Truly horrible. When you see it on TV you are a bit removed but watching people dig through the rubble of their homes to salvage the odd pot and seeing the face of a woman who has lost her mother, son, father – eight members of her family – I don’t want to do that again. Those poor, poor people.

Morocco earthquake - Destruction in Ouirgane. Photo: Alice Morrison

Destruction in Ouirgane. Photo: Alice Morrison

What have the days since been like? Has it been difficult to obtain food, water and supplies?

The Moroccan government and the citizens and the residents and the international community have all been brilliant. Everyone has pulled together. Roads were cleared by the army very quickly. Tented camps were set up along with a military hospital in Asni. We have been able to get everything we need. One of our shopkeepers, Hajj Omar, even opened to sell his tiny store of potatoes and onions.

How much more heavily impacted have the Atlas Mountains been because of geographical factors?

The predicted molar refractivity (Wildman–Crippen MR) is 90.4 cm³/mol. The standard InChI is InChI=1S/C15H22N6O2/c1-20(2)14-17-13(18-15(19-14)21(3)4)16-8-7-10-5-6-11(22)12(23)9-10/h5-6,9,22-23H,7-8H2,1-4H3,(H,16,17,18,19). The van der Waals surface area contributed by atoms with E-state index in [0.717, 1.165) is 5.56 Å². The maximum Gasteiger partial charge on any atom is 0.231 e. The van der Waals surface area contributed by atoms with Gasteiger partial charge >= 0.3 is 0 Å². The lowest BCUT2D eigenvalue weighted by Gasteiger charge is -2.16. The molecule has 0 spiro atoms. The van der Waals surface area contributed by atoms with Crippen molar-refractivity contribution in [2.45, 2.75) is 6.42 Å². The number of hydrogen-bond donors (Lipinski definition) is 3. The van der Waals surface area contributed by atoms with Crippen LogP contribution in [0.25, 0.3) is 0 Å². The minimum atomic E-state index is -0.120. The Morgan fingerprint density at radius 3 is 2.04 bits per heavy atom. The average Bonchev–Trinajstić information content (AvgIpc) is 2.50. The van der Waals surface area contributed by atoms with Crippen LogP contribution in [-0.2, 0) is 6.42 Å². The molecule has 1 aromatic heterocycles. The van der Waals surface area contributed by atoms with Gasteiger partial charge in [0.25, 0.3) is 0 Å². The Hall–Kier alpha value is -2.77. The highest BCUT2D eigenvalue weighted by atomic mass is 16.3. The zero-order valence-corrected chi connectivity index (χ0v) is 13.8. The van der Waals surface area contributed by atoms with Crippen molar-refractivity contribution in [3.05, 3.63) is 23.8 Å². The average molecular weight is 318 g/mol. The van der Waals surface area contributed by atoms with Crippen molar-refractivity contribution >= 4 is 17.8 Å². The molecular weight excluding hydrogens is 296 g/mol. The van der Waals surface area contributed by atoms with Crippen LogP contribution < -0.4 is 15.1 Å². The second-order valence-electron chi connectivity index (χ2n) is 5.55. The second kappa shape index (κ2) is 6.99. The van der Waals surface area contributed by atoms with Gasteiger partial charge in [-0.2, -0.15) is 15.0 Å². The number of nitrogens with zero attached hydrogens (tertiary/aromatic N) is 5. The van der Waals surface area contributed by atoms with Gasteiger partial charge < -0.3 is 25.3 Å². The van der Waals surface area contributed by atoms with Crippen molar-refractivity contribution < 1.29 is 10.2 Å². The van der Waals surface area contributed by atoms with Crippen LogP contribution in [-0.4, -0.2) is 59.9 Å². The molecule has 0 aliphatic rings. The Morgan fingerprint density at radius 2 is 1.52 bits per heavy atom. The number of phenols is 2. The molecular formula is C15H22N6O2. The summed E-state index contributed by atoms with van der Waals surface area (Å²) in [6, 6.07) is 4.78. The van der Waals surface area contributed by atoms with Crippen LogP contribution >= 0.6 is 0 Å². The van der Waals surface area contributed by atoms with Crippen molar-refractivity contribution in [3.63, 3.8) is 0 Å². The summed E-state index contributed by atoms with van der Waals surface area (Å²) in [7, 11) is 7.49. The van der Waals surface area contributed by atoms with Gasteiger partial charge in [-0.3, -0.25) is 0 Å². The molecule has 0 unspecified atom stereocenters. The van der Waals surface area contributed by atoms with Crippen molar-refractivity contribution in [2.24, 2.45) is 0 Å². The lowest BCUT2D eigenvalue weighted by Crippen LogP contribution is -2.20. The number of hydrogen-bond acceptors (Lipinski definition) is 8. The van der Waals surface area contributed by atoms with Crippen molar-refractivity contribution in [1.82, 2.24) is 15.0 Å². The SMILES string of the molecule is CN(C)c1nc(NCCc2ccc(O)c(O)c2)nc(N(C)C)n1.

The geography has both helped and hindered. Unlike somewhere like Turkey, we don’t have any huge centres of population here. The loss of life has been devastating when you consider how scattered the population is. The geography definitely hampered the aid effort. There is one main road into the epicentre which had to be cleared and then of course there was an issue with more and more traffic coming in to help – think M25 on a Bank Holiday. For the tiny hamlets scattered a day or two days’ walk from any road, aid had to be helicoptered in and any rescue was done by the people themselves.

A difficult question, but how extensive has the loss of life been in the area around you? How evident has this been?

In the Imlil valley on the road to Asni, I have been told of 10 people being lost in one hamlet and four in another and so on. You can see where the clay houses have collapsed.  Imlil, Armd, Tamatert were all safe. When you get to Asni, there were more casualties and then in Moulay Brahim above, many more. But the hardest hit was Ouirgane, Ijoukak, Talaat N’Yaaqoub and that whole line down the road. There, it was absolutely horrific. Whole families gone. Whole villages gone. Latest estimates put the death toll at over 3,000.

How have the people and communities of the Atlas Mountains responded to the earthquake?